Browsers with rapid release calendars: Chrome and Firefox

Unfortunately, many of today's browsers make it difficult to successfully employ a locked-down approach to technology deployments. Both Google Chrome and Mozilla Firefox have adopted rapid release cycle strategies whereby major new versions are introduced every 6 to 8 weeks. When a new release is introduced, a very short period of overlap exists before the vendor drops support for previous versions. Now web sites and web-based tools and applications must adapt to this reality if they are to use supported versions of Firefox or Chrome.
Mozilla and Google aren't doing this to destabilize your delicate software balance. They are instead trying to focus effort around a single browser release. When Firefox 12 debuts (scheduled April 24), you will have a few weeks to enjoy continued support on Firefox 11, during which time you should have plans well underway to support the new version. And you should make every effort to move on, if for no other reason than in the interest of security. Google's Chrome quietly updates their browser without user intervention. And note that this is categorized as a security feature. If Google Chrome is a used to access your web-based environments you better know when those updates are scheduled to occur and proactively test your applications. Firefox is moving in a similar direction.

While this makes it necessary to update more often, developers building around Firefox and Chrome can focus the vast majority of their effort around a single version of each for the Macintosh, Windows and Linux platforms.

IT departments should have the release schedule on their calendars and proactively plan to support the new releases as soon as possible. The new releases will have security updates and active support from the browser's developer.

Internet Explorer: Versions That Never Die

Brainthatwouldntdie resized 600

Microsoft often appears reluctant to cut off support for aging software, due in large part to the size of the install base and the fear of losing customers with aging hardware platforms. 

This is reflected in Internet Explorer. Internet Explorer 6 will be finally interred in April, 2014. This is for a product they are aggressively recommending customers discontinue using, a product that had been eulogized in a funeral ceremony in 2010. Allowing aging versions to continue well beyond their prime, Microsoft has created the browser that wouldn't die.

Even when IE6 is finally gone we still have to contend with Internet Explorer 7, 8 and 9, and soon 10. We can only hope that Microsoft musters up some courage to discontinue their aging releases or they'll all be around into the next decade.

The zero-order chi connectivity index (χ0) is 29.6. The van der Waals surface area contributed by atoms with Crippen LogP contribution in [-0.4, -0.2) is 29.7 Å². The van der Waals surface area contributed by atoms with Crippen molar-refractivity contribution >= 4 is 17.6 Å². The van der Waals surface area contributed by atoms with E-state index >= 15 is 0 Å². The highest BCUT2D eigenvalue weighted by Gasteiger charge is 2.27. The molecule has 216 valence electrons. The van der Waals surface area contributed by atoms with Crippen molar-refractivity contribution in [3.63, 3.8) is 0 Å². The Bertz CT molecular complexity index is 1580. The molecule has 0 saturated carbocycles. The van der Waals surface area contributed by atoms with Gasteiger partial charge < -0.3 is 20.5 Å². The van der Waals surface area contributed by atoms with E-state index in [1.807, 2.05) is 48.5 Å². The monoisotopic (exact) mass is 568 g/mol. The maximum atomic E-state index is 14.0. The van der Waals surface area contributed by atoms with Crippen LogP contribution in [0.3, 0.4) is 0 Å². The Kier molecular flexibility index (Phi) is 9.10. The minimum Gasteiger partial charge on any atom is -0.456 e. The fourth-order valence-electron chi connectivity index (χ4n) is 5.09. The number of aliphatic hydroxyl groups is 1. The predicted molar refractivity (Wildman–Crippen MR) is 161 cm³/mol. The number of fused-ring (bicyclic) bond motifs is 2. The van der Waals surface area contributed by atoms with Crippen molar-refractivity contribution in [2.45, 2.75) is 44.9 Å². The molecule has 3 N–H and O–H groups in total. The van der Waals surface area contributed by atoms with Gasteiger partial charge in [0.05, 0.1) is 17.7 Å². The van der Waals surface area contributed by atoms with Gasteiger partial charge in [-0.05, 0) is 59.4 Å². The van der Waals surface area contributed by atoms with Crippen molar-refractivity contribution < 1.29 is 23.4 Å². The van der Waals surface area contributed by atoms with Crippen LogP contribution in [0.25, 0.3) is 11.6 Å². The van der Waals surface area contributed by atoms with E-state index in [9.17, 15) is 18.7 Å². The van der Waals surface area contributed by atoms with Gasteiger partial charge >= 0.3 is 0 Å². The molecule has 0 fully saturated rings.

Safari: Something old and something new

Apple mixes a bit of the old with the new in their approach to Safari. They have longer release cycles often tied to major OS/X operating system updates, and tend to aggressively discontinue support for all previous releases. So at any given time developers using web-based technologies can largely focus on a single version of Safari for the Mac, for Windows, and for iOS.

The B-Movie Scientist Policy

So your organization will no doubt have to decide how to adapt to life once your supported browser is dead and buried. You could join many of Microsoft's large customers and use threats, bribes, begging, and tears to cajol them into keeping whatever version you use on official life support well past their prime. Of course, companies like Apple and Microsoft (and open source communities in the Linux world) are unlikely to respond unless you have an enormous IT budget. Even if you do manage to succeed, your victory will only be short-term. Like an ill-fated b-movie scientist, your monstrous creations may be doomed to roam the earth indefinitely.

I read an interesting case study of a startup who estimated the cost of providing Internet Explorer support for their tool at $100K. They chose not to support the world's #1 browser and claim it as a competitive advantage! Writing web applications and tools that can cope with the idiosyncrasies of years of browser releases is a challenge. Building code to deal with all the subtle variances means increased complexity. Hiring staff members who understand all these variations can be difficult. Even keeping around working versions of these dinosaurs is a challenge. Ultimately, the time you may have saved by avoiding a browser upgrade is probably lost many times over in long-run expenses.

The "Monkey's Paw" Policy

monkeys paw resized 600I am even more stunned by the approach taken by organizations who don't have the clout to officially keep their chosen browser alive indefinitely. Even after the vendor pulls the plug on the software, many organizations refuse to let go. They continue to support software that the software's creator has given up on. They continue to allow their users to rely on unsupported, unpatched browsers. While this may be sustainable in the short-term, it is a dangerous strategy in the long term. Like a wish on a monkey's paw, unintended consequences may be serious.

As I vendor, I have seen this phenomenon first-hand. Customers will ask for assurances that our software will support "dead" releases, even though such assurances are in reality impossible to guarantee when the browser itself is unsupported.